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Effectiveness of public – private mix of tuberculosis programme in Kaduna State, Nigeria.

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Abstract:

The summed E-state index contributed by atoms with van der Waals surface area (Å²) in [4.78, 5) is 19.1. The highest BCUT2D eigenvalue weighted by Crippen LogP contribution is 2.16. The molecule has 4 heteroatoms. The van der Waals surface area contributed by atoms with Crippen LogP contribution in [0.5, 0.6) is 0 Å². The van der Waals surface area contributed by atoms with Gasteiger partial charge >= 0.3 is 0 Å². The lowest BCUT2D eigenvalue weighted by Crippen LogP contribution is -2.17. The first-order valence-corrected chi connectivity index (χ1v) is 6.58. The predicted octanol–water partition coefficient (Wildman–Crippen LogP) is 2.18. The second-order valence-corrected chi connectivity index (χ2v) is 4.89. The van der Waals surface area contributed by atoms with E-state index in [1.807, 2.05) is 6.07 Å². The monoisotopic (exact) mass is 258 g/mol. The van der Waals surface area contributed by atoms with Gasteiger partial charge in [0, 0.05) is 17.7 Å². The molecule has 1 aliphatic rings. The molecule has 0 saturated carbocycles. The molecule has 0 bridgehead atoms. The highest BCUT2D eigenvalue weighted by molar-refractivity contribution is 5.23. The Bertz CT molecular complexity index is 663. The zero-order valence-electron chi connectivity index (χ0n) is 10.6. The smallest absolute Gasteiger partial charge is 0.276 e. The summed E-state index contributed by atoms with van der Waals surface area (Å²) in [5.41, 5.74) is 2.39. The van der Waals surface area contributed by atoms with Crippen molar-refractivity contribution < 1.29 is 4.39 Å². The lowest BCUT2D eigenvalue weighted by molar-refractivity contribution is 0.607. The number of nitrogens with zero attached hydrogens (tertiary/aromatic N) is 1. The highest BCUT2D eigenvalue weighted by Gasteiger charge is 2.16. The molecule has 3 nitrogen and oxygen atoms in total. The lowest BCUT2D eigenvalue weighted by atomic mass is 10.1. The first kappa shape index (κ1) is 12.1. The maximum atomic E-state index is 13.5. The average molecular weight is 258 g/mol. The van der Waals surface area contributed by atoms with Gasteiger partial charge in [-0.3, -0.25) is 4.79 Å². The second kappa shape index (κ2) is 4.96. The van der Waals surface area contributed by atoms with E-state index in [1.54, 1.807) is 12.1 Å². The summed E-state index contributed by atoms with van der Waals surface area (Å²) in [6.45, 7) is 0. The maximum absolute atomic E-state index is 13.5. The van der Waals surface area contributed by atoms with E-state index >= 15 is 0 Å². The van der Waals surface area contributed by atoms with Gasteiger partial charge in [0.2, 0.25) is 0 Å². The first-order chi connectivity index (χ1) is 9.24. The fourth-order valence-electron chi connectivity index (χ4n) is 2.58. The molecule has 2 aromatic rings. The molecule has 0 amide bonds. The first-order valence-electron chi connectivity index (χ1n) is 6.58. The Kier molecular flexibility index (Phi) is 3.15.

Background: In an effort to increase tuberculosis (TB) case detection, the Kaduna State TB program in Nigeria started Public-Private Mix (PPM DOTS) in 2002. This study assessed and compared the TB case management practices and treatment outcomes of the public and private health facilities involved in the TB program. Methods: A comparative cross-sectional descriptive study was carried out in 5 private and 10 public health facilities providing TB services for at least two years in the four Local Governments Areas in Kaduna State where both public and private health facilities are involved in the TB program. The heads of the health facilities were interviewed and case notes of all the 492 TB patients registered in these facilities between January 2003 and December 2004 reviewed. Results: Except for the lower use of sputum microscopy for diagnosis, adherence to national TB treatment guidelines was high in both private and public health facilities. The private health facilities significantly saw more TB patients, an average of 51 patients per health facility compared to 23 patients in the public health facilities. There was better completion of records in the public health facilities while patient contact screening was very low in both public and private health facilities, 13.1% and 12.2% respectively. The treatment success rate was higher among patients managed in the private health facilities (83.7%) compared to 78.6% in the public health facilities. Conclusion: Private health facilities adhere to national guidelines had higher TB patient case load and better treatment outcome than public health facilities in Kaduna State. PPM-DOTS should be scaled-up and consolidated.

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